The level of risk facing the Irish taxpayer in taking over the banks' property loans was highlighted yesterday as Anglo Irish Bank took a 90pc loss on a UK shopping centre and a report warned that Dublin investment properties are 40pc overvalued.
The recently nationalised Anglo Irish Bank faces a loss of €63m from a shopping centre development in Wakefield, Yorkshire, which is in administration.
In a separate move the nationalised Irish bank has also appointed a receiver to four UK properties owned by subsidiaries of Athens Investments Holding Group.
Anglo had lent more than €71m for the Wakefield development known as Trinity Walk which would consist of 520,000 sq ft of town centre retail when it was developed. It was placed in administration in March this year after it ran out of cash.
Meanwhile a report by Irish Mortgage Brokers and PropertyWeek.ie revealed that investment properties are 43pc overvalued in Dublin and 50pc overvalued in Cork and Galway.
The analysis compared rental income against deposit rates. It found that current rents would need to be 70pc higher in Dublin, 91pc higher in Cork and 89pc in Galway for an investor to see any kind of return from property over five years. This is based on the current average asking prices of property, the Residential Propety Investor Report found.
Karl Deeter, of Irish Mortgage Brokers, commented in the report: "Residential property does not look good as an investment option in the current market. "Falling rents, declining property prices and changes in both lending and taxation policies have combined to bring confidence in this sector to an all-time low."The premise of the report is that there should be a "risk premium" over the "riskless reward" for putting money on deposit. But at the moment this is not the case.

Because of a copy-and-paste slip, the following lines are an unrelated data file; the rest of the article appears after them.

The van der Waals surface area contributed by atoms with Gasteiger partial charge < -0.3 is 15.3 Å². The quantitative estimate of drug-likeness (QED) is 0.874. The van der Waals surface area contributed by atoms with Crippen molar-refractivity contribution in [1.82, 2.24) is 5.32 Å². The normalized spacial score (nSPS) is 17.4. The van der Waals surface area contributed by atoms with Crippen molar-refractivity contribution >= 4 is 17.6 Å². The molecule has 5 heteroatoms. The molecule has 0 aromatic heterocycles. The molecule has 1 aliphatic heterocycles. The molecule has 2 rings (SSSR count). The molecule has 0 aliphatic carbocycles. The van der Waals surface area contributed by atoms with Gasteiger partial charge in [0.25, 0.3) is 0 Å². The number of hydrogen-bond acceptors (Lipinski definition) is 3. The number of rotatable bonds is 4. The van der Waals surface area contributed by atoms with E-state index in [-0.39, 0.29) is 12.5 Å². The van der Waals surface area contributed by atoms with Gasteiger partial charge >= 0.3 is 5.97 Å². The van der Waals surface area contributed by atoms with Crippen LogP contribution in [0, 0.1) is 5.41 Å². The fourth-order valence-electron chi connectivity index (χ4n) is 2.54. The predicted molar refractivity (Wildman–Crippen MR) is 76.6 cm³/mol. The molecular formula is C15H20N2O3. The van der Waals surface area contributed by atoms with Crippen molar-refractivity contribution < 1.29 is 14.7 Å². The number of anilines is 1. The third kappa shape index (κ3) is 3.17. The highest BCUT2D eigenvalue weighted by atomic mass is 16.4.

"So, either prices drop or rents increase and because rents are not likely to increase then prices will have to come down more in order to attract investors."
He added that the taxation changes in the recent Budget made property investment even less attractive.
However, Mr Deeter said property was still a good asset class.
"The property crash does not mean that the housing market is gone, but potential investors should run the numbers for their own circumstances to determine target buying prices."
In Britain, Anglo has appointed Allsops as receivers for the four UK properties owned by Athens Investments Holding Group.
Athens paid £38.35m (€44m) for the properties. Sources suggest that a speedy sale of these would enable Anglo to recoup its loans.
Other financial sources say that Anglo is not under any immediate pressure to sell the property as doing so would crystalise its losses.
Other options that it could consider include a joint venture with another developer or locking up the site until the market cycle recovers.